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        Attentional processing of food and exercise images: do overweight/obese individuals differ from their lean counterparts?
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        Attentional processing of food and exercise images: do overweight/obese individuals differ from their lean counterparts?
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Evidence suggests that the reward value of a substance is characterised by bias in attentional processing of related visual stimuli( 1 ). A recent study by Castellanos et al.( 2 ) used an eye tracking paradigm to explore differences in the motivational salience of food stimuli and results demonstrated that obese and normal weight women did not differ in the attentional processing of food images in either a fasted or satiated condition.

The aim of this pilot study was to further investigate whether attentional processing of food and exercise related images differed between normal weight (n 20, BMI<25 kg/m2) and overweight/obese (n 16, BMI ≥25 kg/m2)( 3 ) individuals in a satiated state.

Attentional bias was assessed using a pictorial visual probe task( 2 ). Following satiation, participants were exposed to pairs of target (food or exercise) and matched neutral images followed by a dot probe replacing one of the images. Food (classified into high or low energy categories) and exercise images were matched for colour and complexity to neutral images and presented in a randomized, counterbalanced design. Attentional bias was determined from latencies in responding to the dot probe (expressed as reaction times in ms), providing an index of attention at image onset.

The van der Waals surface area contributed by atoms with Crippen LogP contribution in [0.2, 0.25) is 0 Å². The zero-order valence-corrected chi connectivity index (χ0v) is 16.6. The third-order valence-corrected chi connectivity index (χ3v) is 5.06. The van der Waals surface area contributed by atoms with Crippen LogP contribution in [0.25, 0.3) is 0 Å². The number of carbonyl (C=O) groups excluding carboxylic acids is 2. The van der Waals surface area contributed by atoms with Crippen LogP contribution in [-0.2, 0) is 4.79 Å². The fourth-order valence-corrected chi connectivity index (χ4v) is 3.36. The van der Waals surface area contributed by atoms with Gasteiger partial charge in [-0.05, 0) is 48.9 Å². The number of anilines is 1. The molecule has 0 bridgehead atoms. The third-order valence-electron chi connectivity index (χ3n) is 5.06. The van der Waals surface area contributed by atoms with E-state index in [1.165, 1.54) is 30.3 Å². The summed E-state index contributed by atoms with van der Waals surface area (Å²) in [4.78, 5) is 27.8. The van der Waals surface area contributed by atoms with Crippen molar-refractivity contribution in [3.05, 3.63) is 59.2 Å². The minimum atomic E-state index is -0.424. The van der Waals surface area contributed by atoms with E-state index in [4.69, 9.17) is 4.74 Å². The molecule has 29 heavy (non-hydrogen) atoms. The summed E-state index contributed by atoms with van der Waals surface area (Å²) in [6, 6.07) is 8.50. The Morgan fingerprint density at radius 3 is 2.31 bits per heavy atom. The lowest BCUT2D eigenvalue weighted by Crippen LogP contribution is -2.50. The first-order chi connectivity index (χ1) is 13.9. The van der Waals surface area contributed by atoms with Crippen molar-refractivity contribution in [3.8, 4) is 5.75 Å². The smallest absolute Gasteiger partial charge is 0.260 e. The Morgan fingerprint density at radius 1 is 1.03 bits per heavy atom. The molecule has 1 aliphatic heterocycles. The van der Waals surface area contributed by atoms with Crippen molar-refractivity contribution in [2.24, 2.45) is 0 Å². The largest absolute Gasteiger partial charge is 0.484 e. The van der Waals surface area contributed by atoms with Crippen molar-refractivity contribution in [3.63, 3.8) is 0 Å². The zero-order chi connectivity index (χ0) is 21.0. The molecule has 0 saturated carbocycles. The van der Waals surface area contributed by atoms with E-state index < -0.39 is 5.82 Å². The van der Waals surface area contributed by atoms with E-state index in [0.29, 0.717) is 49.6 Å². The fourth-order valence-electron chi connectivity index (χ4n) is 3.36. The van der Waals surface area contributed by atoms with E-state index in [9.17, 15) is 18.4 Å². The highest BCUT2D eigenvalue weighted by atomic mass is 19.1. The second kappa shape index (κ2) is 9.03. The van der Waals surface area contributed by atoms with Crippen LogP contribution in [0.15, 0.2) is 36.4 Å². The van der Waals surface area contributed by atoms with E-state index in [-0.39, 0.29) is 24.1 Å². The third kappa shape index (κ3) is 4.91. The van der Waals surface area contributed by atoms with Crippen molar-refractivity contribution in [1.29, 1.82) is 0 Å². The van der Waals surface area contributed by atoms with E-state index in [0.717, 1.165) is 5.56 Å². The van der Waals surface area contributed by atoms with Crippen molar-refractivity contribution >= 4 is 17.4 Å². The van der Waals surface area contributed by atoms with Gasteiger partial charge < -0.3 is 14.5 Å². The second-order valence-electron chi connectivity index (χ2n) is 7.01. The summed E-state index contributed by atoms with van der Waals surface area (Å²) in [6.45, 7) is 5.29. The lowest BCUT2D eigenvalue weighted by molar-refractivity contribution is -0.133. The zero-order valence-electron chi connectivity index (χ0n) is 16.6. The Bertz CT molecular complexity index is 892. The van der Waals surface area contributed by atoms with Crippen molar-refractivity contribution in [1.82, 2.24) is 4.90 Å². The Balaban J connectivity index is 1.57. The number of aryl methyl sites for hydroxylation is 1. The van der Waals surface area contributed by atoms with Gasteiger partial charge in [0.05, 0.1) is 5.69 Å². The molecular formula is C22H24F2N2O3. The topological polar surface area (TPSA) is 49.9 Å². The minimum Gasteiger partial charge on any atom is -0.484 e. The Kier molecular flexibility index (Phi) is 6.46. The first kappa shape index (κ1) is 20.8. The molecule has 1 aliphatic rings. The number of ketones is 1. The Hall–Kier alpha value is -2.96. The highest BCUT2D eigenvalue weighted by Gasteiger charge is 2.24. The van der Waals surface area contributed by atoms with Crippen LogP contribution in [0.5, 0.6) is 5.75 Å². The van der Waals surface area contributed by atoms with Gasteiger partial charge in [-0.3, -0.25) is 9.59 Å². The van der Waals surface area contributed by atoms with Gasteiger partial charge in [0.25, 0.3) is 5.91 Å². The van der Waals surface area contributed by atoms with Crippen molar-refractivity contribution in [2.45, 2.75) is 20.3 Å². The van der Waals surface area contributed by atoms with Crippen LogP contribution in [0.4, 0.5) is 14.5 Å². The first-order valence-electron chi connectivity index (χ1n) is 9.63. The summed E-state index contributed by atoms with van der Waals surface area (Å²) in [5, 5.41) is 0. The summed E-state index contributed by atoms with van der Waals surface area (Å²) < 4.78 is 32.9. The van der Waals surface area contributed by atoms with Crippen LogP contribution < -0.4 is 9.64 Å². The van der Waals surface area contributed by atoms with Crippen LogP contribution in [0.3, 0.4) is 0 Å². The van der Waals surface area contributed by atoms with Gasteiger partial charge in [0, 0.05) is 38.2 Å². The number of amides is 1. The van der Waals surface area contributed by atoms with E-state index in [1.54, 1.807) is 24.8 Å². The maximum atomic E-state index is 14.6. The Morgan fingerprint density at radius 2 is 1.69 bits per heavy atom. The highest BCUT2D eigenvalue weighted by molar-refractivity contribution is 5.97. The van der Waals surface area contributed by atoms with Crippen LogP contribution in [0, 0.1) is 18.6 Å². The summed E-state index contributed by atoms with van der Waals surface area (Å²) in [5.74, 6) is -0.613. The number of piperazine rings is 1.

No statistically significant effects of weight group or gender (P>0.05) were observed in relation to reaction time data indicating no difference between groups in terms of initial attention to food images (data not shown). To further examine the effect of weight status on attentional bias, reaction time bias was calculated by subtracting the mean reaction time on trials where the probe replaced the food or exercise image (‘congruent’ trials) from the mean reaction time on trials where the probe replaced the neutral image (‘incongruent’ trials). A positive reaction time bias score indicates a vigilance for food and exercise images whereas a negative score indicates avoidance of a food or exercise image( 4 ).

In this pilot study, both groups demonstrated an attentional shift away from high calorie food images (mean −6.64 ms (sd 95.08) vs. mean −32.72 ms (sd 103.63) respectively) with no difference observed between the groups (P=0.437). The overweight/obese group tended to have an attentional shift away from low energy food images, although this was not significantly different from that of the normal weight group (P=0.061). In contrast there was an attentional shift towards exercise related images, however the magnitude of this shift (of reaction time bias) did not differ between the study groups (P=0.989).

+ Students independent t-test, normal weight vs. overweight/obese.

Reaction time data provides only a snapshot of attentional bias at the offset of image presentation. Further investigation is warranted to evaluate differences in eye gaze direction and duration to food and exercise related visual stimuli to determine the possible role that environmental food cues play in the development and/or maintenance of obesity.

1. Robinson, TE & Berridge, KC (1993) Annu Rev Psychol 53, 2553.
2. Castellanos, EH, Charboneau, E, Dietrich, MS et al. (2009) Int J Obes 33, 10631073.
3. World Health Organisation (1998) Obesity: Preventing and managing the global epidemic.
4. Mogg, et al. (1998) Behav Res Ther 36, 227237.